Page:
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I used to spread mayonnaise on saltines because life wasn’t depressing enough. I wasn’t on the BRAT diet nor was I orphaned, but I still spent the greater half of eighth grade slathering cholesterol globs over full-sodium crackers. It wasn’t delicious but I had spent enough afternoons mourning empty raisin bran boxes to know that the underdog of the snack world will always be waiting for you in the pantry.
One day, sometime between The Tyra Banks Show and my daily masturbation regimen, I was polishing off a sleeve of my poverty-sandwiches when my sister walked into the kitchen.
“What are you doing?!”
“What?!” I responded, looking down to make sure my pants weren’t around my ankles.
As I dabbed a dollop of mayo away from the corner of my mouth, I sent my sister into a back-breaking series of up-chucks. Between gags, she heaved, “Did I miss the couch in our front yard? Are we white trash now?”
She did miss something. In short: our family. My Nana was married with children by 17 years old. Granted, this was decades ago but there were plenty of women’s colleges at the time that could have taught her about landing an accountant husband and perfecting a Baked Alaska recipe. Flash forward 30 years and I was in attendance at my parents’ wedding: the fetus on top of this white trash cake.
It’s a legacy that my family has tried to shake. We’ve forbade American cheese, we suffer public radio and we vacation once every seven years. This decade we chose Provincetown on Cape Cod. My sisters don’t live at home anymore and my father is clinging to his remaining shreds of masculinity so it ended up just being me and my mom. The two teenaged girls who tacked pictures of John F. Kennedy Jr. to the inside of their high school lockers.
In our best “aspiring white privilege” ensembles, my mother and I boarded the ferry that shuttled us from Boston to P-Town. A few minutes into the ride and my mom was already throwing up meals from 1987. You think Eunice Kennedy ever got seasick? Fuck no, she didn’t! I would usually be sympathetic in a situation like this but there were people aboard that needed to be impressed.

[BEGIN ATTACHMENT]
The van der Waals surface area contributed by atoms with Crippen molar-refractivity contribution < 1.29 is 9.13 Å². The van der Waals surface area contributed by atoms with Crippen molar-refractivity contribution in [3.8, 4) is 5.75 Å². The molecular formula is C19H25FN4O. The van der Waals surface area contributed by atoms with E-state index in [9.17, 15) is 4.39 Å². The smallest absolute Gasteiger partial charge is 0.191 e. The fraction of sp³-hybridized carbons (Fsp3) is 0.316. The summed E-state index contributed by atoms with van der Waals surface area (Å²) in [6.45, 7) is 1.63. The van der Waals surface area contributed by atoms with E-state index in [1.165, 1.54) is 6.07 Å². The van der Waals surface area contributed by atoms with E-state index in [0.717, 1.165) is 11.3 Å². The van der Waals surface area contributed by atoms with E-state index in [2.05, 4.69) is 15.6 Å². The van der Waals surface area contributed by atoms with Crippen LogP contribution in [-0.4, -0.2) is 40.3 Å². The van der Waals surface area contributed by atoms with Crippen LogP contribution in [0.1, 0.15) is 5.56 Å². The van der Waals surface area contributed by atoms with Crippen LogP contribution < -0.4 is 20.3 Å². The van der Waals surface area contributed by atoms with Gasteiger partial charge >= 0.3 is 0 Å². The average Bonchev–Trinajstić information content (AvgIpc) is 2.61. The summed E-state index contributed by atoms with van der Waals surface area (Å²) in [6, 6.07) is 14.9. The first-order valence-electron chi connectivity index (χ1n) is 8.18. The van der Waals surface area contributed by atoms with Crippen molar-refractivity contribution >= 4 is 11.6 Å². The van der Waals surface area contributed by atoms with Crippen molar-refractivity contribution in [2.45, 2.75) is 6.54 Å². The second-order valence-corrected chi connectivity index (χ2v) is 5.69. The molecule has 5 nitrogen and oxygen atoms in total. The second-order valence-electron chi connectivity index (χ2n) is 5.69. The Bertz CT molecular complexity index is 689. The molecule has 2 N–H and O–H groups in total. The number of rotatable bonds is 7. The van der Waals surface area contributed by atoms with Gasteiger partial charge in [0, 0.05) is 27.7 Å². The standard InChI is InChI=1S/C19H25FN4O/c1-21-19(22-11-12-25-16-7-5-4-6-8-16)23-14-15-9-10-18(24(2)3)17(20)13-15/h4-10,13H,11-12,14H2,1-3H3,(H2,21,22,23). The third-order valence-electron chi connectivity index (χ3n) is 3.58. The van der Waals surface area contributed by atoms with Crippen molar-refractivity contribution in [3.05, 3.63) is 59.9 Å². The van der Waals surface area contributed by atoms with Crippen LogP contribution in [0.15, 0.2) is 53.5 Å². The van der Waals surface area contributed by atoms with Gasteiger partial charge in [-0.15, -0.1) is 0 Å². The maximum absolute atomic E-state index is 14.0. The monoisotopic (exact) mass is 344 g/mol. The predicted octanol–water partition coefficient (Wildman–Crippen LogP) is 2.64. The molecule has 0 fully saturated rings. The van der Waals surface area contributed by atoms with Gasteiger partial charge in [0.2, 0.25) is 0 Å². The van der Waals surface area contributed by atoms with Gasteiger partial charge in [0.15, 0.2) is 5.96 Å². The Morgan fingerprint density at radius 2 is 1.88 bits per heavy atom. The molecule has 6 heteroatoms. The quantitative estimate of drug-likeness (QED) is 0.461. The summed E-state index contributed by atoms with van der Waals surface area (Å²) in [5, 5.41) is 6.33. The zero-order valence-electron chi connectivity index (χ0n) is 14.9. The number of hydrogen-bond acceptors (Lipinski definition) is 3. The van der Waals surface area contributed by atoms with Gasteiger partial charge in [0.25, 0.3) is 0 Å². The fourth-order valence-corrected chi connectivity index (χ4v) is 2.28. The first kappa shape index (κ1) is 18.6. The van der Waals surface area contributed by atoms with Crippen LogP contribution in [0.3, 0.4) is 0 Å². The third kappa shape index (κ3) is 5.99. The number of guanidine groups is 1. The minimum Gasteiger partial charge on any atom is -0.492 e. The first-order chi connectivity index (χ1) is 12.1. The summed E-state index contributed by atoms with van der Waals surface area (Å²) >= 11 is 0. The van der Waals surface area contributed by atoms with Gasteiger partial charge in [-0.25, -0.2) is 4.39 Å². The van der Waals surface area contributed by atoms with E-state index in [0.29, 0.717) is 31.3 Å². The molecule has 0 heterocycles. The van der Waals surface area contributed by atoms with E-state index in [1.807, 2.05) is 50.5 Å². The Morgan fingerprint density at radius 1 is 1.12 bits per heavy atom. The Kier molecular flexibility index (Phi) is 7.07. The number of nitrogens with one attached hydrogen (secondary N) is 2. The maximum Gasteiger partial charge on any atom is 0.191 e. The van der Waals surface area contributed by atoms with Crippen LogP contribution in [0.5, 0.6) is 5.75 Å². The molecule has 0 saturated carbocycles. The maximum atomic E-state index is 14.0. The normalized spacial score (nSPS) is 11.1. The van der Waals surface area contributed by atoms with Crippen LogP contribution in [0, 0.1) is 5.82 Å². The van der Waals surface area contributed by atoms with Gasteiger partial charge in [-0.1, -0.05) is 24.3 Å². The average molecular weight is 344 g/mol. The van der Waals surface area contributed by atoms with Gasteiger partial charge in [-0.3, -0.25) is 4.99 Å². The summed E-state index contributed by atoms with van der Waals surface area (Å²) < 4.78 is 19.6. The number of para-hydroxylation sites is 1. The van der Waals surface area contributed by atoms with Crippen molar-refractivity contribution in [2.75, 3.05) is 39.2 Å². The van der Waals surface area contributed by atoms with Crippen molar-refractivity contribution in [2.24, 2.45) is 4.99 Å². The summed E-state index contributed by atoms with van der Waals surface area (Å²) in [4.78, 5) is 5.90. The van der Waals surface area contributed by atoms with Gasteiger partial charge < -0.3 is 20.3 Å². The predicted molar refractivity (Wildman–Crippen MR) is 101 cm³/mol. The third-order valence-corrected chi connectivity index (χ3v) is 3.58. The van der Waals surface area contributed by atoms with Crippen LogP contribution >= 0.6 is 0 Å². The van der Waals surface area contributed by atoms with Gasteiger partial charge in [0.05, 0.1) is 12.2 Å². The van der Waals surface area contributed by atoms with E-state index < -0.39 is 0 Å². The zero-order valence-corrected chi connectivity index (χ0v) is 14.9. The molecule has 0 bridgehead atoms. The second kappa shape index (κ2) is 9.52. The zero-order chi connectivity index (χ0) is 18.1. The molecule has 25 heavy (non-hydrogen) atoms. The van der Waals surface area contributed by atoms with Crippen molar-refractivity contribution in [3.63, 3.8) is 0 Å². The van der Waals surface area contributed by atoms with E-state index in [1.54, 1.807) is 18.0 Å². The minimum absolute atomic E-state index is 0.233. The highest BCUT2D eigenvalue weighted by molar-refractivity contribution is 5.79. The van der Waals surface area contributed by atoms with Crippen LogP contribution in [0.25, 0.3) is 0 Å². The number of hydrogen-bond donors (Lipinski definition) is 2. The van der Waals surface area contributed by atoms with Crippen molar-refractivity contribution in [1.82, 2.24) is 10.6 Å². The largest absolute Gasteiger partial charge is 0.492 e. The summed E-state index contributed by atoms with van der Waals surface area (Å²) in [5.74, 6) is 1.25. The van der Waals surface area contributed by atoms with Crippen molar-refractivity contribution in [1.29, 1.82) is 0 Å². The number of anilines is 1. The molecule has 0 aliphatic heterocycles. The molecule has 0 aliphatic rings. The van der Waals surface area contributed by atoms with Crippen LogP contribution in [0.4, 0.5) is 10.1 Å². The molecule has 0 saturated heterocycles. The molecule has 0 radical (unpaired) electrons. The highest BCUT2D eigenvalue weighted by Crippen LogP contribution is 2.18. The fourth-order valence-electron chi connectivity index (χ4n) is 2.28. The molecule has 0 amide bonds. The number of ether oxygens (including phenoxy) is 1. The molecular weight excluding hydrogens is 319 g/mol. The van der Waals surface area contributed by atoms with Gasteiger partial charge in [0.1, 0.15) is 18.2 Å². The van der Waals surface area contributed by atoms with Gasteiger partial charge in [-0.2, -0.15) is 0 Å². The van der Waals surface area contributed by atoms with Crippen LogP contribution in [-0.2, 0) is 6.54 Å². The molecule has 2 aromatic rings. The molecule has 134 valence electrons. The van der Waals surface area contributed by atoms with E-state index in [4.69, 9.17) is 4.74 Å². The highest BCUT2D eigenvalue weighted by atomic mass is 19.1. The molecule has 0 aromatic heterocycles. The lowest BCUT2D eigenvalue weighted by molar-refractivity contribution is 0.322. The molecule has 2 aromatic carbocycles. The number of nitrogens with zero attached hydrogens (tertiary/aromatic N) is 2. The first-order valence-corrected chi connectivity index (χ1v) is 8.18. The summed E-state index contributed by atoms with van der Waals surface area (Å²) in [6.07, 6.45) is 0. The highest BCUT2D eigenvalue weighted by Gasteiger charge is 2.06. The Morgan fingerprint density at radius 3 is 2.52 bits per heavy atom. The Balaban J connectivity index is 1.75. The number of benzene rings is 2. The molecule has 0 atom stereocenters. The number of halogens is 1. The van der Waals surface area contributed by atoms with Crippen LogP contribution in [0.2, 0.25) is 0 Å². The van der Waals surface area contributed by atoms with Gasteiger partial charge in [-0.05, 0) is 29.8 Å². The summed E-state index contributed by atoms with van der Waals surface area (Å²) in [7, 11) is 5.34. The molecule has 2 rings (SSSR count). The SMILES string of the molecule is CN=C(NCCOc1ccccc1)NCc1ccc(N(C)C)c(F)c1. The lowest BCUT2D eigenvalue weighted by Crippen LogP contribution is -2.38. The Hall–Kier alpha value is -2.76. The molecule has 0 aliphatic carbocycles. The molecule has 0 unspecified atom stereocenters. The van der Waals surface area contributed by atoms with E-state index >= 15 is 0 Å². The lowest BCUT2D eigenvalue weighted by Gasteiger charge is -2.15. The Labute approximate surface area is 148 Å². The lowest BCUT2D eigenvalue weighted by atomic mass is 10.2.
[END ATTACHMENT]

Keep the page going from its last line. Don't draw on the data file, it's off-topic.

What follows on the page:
“Pull it together,” I hissed, tying her hair back with her ascot. “And blame it on last night’s lobster bisque if anyone asks.”
We docked an hour and a half later and I got a head start on my tan while my mother regained equilibrium. Taxi drivers were holding signs that read “it’s farther than you think” but as soon as we saw a guy walking into town while carrying a canvas grocery bag reading “sandwiches, salad, lube,” we knew being cheap bastards would bear some worthwhile fruit.
“I swear,” my mom slurred later that afternoon, mixing a cocktail on the sidewalk in front of Stop & Shop. “I was a gay man in another life.”
The point of the trip was to attend a signing and reading by my patron saint, David Sedaris: the Krug champagne to my two-buck Chuck, the Malibu to my Myrtle Beach, the Meryl Streep to my Casey Anthony. We had an extra ticket for the night and eventually found a woman named Margo to take it off our hands. I’ve never met a woman with that name who didn’t shit solid gold bricks and Margo from Hyannis didn’t disappoint.
“So, why the extra ticket?” Margo asked, clasping her Kate Spade purse. “Was someone else planning to join?”
“Well,” my mom explained, clasping her TJ Maxx sack. “My husband’s the manager of a supermarket and a competing company is on strike so he’s too busy to take off time from work.”
“Oh, yes! Market Basket! My neighbor is an heir to the company.”
My mom shot me a look that said “get used to being middle class” and we walked into the hall.
I’m not religious but I wanted to pray when David Sedaris walked up to his lectern. He shared pieces about his sister’s suicide and read excerpts from his diary and proved to be just as delightfully fucked up as I wished him to be. Afterwards, we waited in line for about 45 minutes to get our books signed: the perfect amount of time for thoughts of “I’m-the-un-funniest-person-I-know” to shit their way to the surface of my consciousness.
“Is this your mother?” asked David Sedaris, motioning in her direction. “Is she heterosexual?”
“Insert something forced-witty here,” said me.
“I’ve been noticing the gay dads here,” David said as he started signing my book. “They’re so affectionate. Calling their children ‘pumpkin’ and ‘sweetheart.’ My father only ever called me ‘sport.’ Sarcastically.”
I remember saying something that made him laugh but our exchange was over soon after. I shook his hand—thanking him for everything and nothing in particular—and we went on our way. The streets were pretty packed but I wasn’t paying much attention. With the light cast from the insides of specialty food stores and organic soap shops and S&M bondage dungeons, I could read David’s personalization: “To Brian—a tragic child of heterosexuals.”
The only other thing I could have asked for was a saltine.